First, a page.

- \(\mathbb{P}(Y = 1) = 10 \%\)

“recall of classifier is 90%”

- \(\mathbb{P}(\widehat{Y} = 1 | Y = 1) = 90 \%\)

“false discovery rate of classifier is 5%”

- \(\mathbb{P}(\widehat{Y} = 1 | Y = 0) = 5 \%\)

Therefore, plugging the numbers into the equation, we determine that the *precision* of the classifier is
\[
\mathbb{P}(Y = 1 | \widehat{Y} = 1) = \frac{
(90 \%)(10 \%)
}{
(90 \%)(10 \%) + (5 \%)(90 \%)
} = \frac{2}{3} \approx 66.67 \%
\]
which is OK but not that impressive despite the high *recall* and low *false discovery rate*.

### Disease Diagnosis

Sometimes the probabilities are not directly given in the problem statement, but instead, a *confusion matrix* is provided. As a result, one will need to estimate the proportions from data. Such examples are often given in a setting of epidemiological study or fraud detection. Consider a case of rare disease where only 1% of the population is infected. We conduct a controlled lab experiment with results shown below.

Number of People | Infected | Healthy | Total |
---|---|---|---|

Test Positive |
50 | 20 | 70 |

Test Negative |
15 | 35 | 50 |

Total |
65 | 55 | 120 |

Connecting with the first example, the medical testing procedure here can be considered as a classifier.

“1% of the population is infected”

- Prevalence of infected population: \(\widehat{\mathbb{P}}(Y = 1) = 1 \%\)
- Prevalence of healthy population: \(\widehat{\mathbb{P}}(Y = 0) = 1 - \widehat{\mathbb{P}}(Y = 1) = 99 \%\)

Next, we derive the performance of out testing procedure from the *confusion matrix*.

*Recall*is given by

\[ \widehat{\mathbb{P}}(\widehat{Y} = 1 | Y = 1) = \frac{ \# \text{Infected Subjects Tested Positive} }{ \# \text{Infected} } = \frac{50}{65} = \frac{10}{13} \approx 76.92 \% \]*False discovery rate*is given by \[ \widehat{\mathbb{P}}(\widehat{Y} = 1 | Y = 0) = \frac{ \# \text{Healthy Subjects Tested Positive} }{ \# \text{Healthy} } = \frac{20}{55} = \frac{2}{11} \approx 18.18 \% \]

Therefore, the estimated *precision* of this testing procedure is

# Base Rate Fallacy

Many people have a hard time digest the above disappointing result. Both *recall* and *false discovery rate* seem to be reasonable, but the resulting *precision* is terrible. Such a fallacy, commonly known as base rate fallacy, is well explained by Wikipedia

If presented with related base rate information (i.e. generic, general information) and specific information (information pertaining only to a certain case), the mind tends to ignore the former and focus on the latter.

Let’s first look at the main equation we having been leveraging so far mathematically, and then I will provide a frequentist’s interpretation of this phenomenon which I found more concrete and easier to swallow than Bayesian view of adjusting beliefs.

One way to rewrite *precision* \(\mathbb{P}(Y = 1 | \widehat{Y} = 1)\) is to connect it with odds ratios,
\[
\mathbb{P}(Y = 1 | \widehat{Y} = 1) = \frac{
1
}{
1 +
\frac{ \mathbb{P}(\widehat{Y} = 1 | Y = 0) }{ \mathbb{P}(\widehat{Y} = 1 | Y = 1) } \cdot
\frac{ \mathbb{P}(Y = 0) }{ \mathbb{P}(Y = 1) }
}
\]
We can see that the absolute magnitude of *precision* will be low if the product of odds ratios is large. In a low-incidence population, \(\frac{ \mathbb{P}(Y = 0) }{ \mathbb{P}(Y = 1) } = \frac{ \mathbb{P}(Y = 0) }{ 1 - \mathbb{P}(Y = 0) }\) can be very high, hence driving down the *precision* in an absolute sense.

Another way to look at *precision* \(\mathbb{P}(Y = 1 | \widehat{Y} = 1)\) is to connect with the *base rate* \(\mathbb{P}(Y = 1)\),
\[
\mathbb{P}(Y = 1 | \widehat{Y} = 1) = \frac{
1
}{
1 +
\bigg( \frac{
\mathbb{P}(\widehat{Y} = 1 | Y = 0)
}{
\mathbb{P}(\widehat{Y} = 1 | Y = 1)
} - 1 \bigg) \cdot
\mathbb{P}(Y = 0)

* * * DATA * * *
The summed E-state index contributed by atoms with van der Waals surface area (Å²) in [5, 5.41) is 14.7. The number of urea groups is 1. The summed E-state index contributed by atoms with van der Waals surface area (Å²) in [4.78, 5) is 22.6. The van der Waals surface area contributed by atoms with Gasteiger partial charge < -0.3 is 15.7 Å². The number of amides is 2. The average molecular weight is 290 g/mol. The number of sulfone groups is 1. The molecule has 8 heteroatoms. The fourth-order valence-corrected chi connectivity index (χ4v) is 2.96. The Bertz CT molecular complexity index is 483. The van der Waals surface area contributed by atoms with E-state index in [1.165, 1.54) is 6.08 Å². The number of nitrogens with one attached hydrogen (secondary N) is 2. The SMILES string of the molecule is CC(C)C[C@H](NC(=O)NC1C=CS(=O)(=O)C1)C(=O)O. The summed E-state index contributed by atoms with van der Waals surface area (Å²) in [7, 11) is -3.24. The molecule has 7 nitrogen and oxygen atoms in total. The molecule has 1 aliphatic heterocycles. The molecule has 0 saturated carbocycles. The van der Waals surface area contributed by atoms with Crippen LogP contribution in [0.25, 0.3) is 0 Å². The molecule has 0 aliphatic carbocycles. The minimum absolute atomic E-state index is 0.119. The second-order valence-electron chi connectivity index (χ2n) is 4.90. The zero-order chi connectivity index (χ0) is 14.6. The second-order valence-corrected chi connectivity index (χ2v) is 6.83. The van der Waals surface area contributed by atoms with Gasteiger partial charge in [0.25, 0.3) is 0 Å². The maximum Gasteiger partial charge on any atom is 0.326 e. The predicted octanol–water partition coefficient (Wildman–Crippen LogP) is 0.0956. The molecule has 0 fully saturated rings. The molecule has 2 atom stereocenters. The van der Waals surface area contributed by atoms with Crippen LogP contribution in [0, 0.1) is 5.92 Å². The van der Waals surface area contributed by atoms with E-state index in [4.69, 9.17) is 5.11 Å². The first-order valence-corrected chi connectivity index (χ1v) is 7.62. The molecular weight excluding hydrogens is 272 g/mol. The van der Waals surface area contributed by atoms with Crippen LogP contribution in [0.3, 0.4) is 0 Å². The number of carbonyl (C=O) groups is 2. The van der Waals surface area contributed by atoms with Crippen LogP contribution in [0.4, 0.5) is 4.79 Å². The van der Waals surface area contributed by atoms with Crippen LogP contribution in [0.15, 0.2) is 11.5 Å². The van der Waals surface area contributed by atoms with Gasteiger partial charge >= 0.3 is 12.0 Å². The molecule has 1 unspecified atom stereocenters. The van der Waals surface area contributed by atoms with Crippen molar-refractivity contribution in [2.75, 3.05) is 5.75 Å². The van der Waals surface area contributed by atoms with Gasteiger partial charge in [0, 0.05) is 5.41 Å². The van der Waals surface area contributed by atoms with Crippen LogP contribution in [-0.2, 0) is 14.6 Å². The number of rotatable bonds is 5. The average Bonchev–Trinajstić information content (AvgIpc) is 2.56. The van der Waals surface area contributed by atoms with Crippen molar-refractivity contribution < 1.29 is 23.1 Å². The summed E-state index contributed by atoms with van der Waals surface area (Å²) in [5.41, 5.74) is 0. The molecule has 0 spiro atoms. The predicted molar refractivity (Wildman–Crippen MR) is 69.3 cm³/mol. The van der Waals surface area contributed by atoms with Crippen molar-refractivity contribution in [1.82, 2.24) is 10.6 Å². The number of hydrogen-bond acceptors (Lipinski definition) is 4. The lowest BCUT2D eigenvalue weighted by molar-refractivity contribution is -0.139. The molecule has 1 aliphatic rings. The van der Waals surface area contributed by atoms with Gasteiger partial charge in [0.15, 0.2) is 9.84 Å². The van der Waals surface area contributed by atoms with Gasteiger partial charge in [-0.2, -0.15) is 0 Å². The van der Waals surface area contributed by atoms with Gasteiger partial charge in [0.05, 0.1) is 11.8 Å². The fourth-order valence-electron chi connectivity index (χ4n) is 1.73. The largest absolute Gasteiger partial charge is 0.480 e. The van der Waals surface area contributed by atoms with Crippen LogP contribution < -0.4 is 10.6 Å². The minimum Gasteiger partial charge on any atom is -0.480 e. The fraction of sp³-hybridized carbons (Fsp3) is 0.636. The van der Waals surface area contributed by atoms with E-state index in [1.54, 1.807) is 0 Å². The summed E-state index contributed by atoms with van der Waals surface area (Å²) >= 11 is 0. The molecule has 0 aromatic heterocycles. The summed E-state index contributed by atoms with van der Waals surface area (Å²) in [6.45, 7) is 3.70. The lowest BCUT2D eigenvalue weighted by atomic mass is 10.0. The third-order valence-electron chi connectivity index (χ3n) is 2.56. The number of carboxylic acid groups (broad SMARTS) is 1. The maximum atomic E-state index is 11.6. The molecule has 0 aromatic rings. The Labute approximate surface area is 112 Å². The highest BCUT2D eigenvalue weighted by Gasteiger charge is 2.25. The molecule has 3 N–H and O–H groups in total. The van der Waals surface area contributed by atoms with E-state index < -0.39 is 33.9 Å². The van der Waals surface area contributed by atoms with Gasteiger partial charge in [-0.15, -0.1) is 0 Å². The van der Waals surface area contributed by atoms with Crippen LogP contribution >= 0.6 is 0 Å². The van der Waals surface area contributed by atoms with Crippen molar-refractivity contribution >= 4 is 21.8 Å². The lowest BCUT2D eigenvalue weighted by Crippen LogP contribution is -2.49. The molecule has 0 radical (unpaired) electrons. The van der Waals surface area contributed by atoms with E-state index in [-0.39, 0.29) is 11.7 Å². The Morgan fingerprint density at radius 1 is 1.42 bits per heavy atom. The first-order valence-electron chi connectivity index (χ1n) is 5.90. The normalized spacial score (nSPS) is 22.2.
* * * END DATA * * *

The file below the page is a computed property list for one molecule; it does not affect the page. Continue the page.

} \cdot \mathbb{P}(Y = 1)
\]
It is obvious to see that the *precision* is proportional to *base rate* \(\mathbb{P}(Y = 1)\) and the informational update of our belief is governed by the multiplier. For a given population, the prevalence \(\mathbb{P}(Y = 0)\) and \(\mathbb{P}(Y = 1)\) are fixed. In order to increase the multiplier, we need a very low odds ratio of \(\frac{ \mathbb{P}(\widehat{Y} = 1 | Y = 0) }{ \mathbb{P}(\widehat{Y} = 1 | Y = 1) }\), which means we need low *false discovery* and high *recall*. However, even the multiplier is large, the final result is always anchored by the *base rate* which is why *precision* is generally low for the rare disease case.

As we alluded to earlier, all formula covered in this post are true in probability theory regardless of frequentist or Bayesian interpretation. A frequentist’s view, however, can be more concrete in this case. We will interpret probability as long-run average of sample proportion and reconcile the tension between general versus specific information.

- \(\mathbb{P}(Y = 1)\): If one randomly sample from a large population, the proportion that the selected subject is infected
- \(\mathbb{P}(\widehat{Y} = 1 | Y = 1)\): For a given infected subject, if one repeats the testing procedure many times, the proportion that the testing results show as positive
- \(\mathbb{P}(Y = 1 | \widehat{Y} = 1)\): Among a large sample of subjects with positive test results, the proportion that is truly infected

Now the question is, as a patient receiving such a test, which quantity should you care about?

- \(\mathbb{P}(Y = 1)\): This is about the population, or general phenomenon, but not about the specific patient
- \(\mathbb{P}(\widehat{Y} = 1 | Y = 1)\): This is about the medical testing procedure. It is a proxy or indicator, but does not directly measure ones specific risk

- \(\mathbb{P}(Y = 1 | \widehat{Y} = 1)\): This is the relevant quantity for an individual whose test result is positive because it directly reflects the likelihood, controlled for population prevalence, that one is infected

`xkcd`

cartoon.
# Key Takeaway

With given characteristics (*recall* and *false discovery rate*) of a classifier, its *precision* evaluated on a randomly chosen new sample depends on the population *base rate*.

We present an animated contour plot below to hammer this concept. One should focus on

- The area of high
*precision*region increases as the*base rate*of incidence increases - The lower right corner (i.e. high
*recall*and low*false discovery rate*) is where practical scenarios typically reside